Today and Tomorrow
Varsity Softball Diamond
vs. Michigan State
Track and Tennis Building
Page 10 Friday, April 18, 1986 The Michigan Daily
POLITICS ON DECK
Zimmerman goes t
By JEFF RUSH
Bill Bradley and Jack Kemp did it.
So did Michigan grad Gerald Ford.
Maybe Wolverine baseball player
Kurt Zimmerman is next in line of
those who can combine success in
athletics with success in politics.
The senior outfielder has the looks
and personality of a politician. His
majoring in philosophy won't hurt
either. And no matter how much
Zimmerman downplays his chances
of a career in politics, everyone else
seems to think he's perfect for the role.
"EXCUSE ME," yelled someone
across the crowded floor of the
Michigan Union. "Is that Kurt Zim.
merman speaking? When Kurt Zim-
merman speaks, everybody listens."
Though teasing him, the friend was
referring to a comment made by a
classmate of Zimmerman's. The sen-
timents of that classmate represent
the feelings of many of those who
come into contact with the Bloomfield
Zimmerman's travels have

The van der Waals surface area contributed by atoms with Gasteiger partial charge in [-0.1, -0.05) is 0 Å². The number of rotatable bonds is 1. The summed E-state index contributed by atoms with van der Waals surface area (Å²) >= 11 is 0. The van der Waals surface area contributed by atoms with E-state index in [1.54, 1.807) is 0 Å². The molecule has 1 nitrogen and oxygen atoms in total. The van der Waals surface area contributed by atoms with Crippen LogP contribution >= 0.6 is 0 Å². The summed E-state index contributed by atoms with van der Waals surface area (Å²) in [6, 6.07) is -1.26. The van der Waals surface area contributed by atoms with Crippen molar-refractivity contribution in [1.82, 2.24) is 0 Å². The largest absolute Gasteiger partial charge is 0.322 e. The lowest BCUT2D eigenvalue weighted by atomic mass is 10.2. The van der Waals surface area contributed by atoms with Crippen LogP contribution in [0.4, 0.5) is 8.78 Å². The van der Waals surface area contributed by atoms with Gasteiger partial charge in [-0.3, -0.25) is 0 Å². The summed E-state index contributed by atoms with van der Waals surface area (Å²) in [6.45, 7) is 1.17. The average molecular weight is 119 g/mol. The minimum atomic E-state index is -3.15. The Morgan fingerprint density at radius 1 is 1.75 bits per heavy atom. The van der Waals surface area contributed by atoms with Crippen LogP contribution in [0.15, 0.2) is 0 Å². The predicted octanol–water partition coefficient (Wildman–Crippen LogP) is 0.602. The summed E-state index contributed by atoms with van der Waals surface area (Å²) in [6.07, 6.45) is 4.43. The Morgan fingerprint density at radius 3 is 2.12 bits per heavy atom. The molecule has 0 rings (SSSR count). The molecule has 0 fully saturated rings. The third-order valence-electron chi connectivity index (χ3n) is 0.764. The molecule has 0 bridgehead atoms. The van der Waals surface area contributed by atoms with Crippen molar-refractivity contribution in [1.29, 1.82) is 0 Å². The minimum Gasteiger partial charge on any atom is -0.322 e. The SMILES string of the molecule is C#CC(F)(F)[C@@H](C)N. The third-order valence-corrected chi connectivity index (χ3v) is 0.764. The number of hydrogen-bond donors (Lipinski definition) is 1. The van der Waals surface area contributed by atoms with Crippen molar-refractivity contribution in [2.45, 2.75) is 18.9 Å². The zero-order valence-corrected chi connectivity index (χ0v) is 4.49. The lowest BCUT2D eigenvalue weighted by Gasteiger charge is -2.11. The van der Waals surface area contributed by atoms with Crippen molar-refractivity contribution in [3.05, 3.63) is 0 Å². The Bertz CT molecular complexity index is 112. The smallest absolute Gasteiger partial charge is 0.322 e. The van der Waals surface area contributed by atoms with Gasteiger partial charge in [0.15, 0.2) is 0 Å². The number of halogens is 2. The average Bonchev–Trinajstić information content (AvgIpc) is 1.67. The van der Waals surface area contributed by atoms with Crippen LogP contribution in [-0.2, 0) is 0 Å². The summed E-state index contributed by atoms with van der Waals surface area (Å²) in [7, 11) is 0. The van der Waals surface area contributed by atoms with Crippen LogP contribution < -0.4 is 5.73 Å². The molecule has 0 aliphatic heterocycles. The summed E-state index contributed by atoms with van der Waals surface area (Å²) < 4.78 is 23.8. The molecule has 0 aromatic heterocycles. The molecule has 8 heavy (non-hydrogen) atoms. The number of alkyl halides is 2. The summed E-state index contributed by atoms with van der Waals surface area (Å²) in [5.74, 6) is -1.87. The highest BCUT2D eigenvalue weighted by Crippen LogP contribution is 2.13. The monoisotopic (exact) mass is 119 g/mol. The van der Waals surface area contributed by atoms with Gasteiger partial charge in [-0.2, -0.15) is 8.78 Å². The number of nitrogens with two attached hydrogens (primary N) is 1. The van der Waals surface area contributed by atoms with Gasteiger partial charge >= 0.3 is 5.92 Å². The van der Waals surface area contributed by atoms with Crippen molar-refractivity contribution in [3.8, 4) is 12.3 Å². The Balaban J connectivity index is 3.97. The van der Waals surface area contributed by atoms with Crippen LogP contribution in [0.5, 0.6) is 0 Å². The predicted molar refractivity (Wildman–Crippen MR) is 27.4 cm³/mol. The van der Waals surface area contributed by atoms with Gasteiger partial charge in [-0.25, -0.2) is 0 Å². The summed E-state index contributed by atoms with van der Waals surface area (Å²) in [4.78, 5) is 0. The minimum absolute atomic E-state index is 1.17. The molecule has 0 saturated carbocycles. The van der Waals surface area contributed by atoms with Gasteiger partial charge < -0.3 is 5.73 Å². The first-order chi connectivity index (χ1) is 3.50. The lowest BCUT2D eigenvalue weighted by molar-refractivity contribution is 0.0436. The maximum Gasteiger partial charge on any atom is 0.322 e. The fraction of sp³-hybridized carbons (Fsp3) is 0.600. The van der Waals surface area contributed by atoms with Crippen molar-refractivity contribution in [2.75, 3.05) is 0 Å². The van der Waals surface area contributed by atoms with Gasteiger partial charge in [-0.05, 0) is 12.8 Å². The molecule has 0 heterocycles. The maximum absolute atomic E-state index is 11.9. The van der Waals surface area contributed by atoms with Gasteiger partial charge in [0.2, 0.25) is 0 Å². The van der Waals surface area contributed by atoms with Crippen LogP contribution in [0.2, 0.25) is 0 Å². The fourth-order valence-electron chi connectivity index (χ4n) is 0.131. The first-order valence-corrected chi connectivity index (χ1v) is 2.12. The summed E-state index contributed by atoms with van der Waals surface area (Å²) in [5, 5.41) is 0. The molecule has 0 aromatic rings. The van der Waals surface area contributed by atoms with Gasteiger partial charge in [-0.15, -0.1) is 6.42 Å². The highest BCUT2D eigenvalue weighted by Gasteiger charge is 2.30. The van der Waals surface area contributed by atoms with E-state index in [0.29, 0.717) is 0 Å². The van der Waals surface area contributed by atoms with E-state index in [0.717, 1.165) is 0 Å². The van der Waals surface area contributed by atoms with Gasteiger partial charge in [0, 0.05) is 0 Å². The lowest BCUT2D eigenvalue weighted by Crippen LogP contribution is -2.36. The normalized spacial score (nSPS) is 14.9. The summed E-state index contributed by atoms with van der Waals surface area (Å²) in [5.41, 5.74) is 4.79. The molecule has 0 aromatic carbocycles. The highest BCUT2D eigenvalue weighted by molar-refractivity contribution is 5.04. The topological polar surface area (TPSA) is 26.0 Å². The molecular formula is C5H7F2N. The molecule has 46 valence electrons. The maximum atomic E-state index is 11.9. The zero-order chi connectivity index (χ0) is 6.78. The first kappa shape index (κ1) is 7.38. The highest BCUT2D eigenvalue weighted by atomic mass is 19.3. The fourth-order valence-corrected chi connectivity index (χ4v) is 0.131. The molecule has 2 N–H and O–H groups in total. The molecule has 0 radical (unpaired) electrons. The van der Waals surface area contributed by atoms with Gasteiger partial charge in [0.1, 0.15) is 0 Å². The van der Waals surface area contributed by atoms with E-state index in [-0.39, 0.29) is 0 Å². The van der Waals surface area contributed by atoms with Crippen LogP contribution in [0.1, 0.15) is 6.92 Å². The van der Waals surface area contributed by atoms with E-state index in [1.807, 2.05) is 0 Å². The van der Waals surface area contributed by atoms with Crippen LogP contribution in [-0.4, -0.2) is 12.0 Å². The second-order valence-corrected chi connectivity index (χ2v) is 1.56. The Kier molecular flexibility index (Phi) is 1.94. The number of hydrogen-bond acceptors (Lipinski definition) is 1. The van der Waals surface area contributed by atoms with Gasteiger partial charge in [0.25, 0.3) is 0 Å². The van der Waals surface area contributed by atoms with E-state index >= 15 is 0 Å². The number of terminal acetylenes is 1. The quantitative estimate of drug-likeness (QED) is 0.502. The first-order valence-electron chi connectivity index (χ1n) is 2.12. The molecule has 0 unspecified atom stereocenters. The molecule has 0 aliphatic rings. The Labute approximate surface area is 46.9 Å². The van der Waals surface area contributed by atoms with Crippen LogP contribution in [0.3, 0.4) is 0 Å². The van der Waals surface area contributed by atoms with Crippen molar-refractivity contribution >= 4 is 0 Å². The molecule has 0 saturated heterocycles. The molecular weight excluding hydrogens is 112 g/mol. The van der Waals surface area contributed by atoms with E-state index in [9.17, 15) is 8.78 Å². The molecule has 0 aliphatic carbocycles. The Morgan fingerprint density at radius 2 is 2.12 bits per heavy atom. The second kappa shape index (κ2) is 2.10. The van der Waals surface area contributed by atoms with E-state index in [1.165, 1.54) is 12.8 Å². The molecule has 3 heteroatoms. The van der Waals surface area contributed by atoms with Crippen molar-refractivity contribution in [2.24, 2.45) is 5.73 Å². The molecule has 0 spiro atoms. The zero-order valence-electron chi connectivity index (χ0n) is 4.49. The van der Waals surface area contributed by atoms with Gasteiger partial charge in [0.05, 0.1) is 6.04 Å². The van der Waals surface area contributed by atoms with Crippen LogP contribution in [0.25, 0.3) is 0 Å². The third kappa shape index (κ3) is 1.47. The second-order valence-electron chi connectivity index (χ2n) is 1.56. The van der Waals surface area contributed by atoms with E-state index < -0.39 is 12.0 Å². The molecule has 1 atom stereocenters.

provided opportunity for many to
come in contact with him.
AFTER GRADUATING from
Cranbrook at the age of 17, Zimmer-
man spent a year in England on
academic scholarship. He played
soccer and cricket there, but no
Last Christmas, Zimmerman skiied
the slopes of Switzerland.
And for the past four years, Zim-
merman has been part of the large
student body at Michigan , and a
member of the baseball squad. Ac-
coiding to Zimmerman, studying in
England and skiing in Switzerland
dot't compare with the experience of
pliying baseball at Michigan. He still
can't believe he's starting.
,'Before the game I always look at,
the lineup card, because I don't ex-
pect to see my name on it, and it's a
real surprise for me to see it there
every day," said Zimmerman.
IT IS easy to understand why
Zimmerman is surprised. Though he
played varsity baseball at Cranbrook,
were impressed with him."
Just like everyone else seems to be.
Though at first in awe of teammates
such as Barry Larkin and Mike Wat-
ters, Zimmerman's work ethic
showed and he soon became a leader